Being Open About Failure

This past week in HONOR 401, our class had the opportunity to visit the 3 Dots space in downtown State College. I really appreciated the change of setting, and I think it allowed for more creative and open thinking. Like our speaker, Spud Marshall, said to us in class, many of the deepest and most enlightening conversations happen in spaces that aren’t the conventional classroom. I never really thought about how much the atmosphere of any location – the feeling of comfort vs. discomfort – can really influence the thought process and free-flowing conversation that results.

What I really wanted to write about in this post, however, was Spud Marshall’s openness when he talked about the successes and failures of his various projects. As someone who has been involved in so many different endeavors, Spud easily could have chosen to only focus on those that had become successes and we would not have known the difference. However, his candidness about things that didn’t go as he had planned made his success all the more impressive, and made me trust him more as a speaker. I knew that he wouldn’t inflate his achievements, and that he wasn’t afraid to admit when mistakes were made.

I think this openness about failure is something that I need to embrace more in my life. I’ve always been far too concerned with what people think about me, and that fact became way more apparent when I came to college and had to start comparing myself to my peers in terms of classes, work, major, internships, jobs, etc. This sense of competition was definitely a form of motivation, but it also came with this insatiable need to make sure that other people were impressed by what I was doing. I felt insecure about my major and wanted to make up for it by explaining the difficulty of my individual classes. I wanted people to know when I got internship offers or other achievements because I based my personal success off of what other people saw in me.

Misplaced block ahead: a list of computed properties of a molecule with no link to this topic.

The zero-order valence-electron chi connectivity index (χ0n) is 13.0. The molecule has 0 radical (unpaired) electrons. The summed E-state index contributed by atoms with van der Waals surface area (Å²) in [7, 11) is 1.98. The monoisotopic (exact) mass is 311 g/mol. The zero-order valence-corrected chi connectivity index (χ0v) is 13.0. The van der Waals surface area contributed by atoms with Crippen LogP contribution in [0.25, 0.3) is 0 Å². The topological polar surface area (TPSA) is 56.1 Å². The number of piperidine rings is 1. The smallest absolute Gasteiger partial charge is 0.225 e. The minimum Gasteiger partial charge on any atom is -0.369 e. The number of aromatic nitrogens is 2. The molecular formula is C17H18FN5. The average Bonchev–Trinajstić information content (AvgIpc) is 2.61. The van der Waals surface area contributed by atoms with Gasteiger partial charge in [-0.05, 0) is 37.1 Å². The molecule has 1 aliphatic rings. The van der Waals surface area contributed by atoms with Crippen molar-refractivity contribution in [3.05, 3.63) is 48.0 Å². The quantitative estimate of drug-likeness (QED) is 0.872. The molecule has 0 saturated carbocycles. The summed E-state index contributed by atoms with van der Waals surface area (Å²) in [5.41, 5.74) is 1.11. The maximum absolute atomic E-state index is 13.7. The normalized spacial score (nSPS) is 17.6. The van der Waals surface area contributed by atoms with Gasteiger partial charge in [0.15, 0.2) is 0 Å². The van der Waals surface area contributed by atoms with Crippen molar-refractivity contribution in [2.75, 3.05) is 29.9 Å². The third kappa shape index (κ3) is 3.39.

It’s been a process to realize that the only person that I really need to care about impressing is myself, because ultimately, we are all going to go down our own paths and stop caring so much about what everyone around us is doing. I need to be more open about the failures that I’ve had and the stress that I’ve gone through, because it’s a more accurate representation of myself and I shouldn’t need to worry about what other people think about my successes and my failures. Spud’s candidness only impressed me more, and it really inspired me to commit myself to being honest in the same way, both with myself and with others.

It is foolish to think that any person is going to get through life without some major failures here and there. We grow from them, and we are better because of them. Why shouldn’t we be honest about that?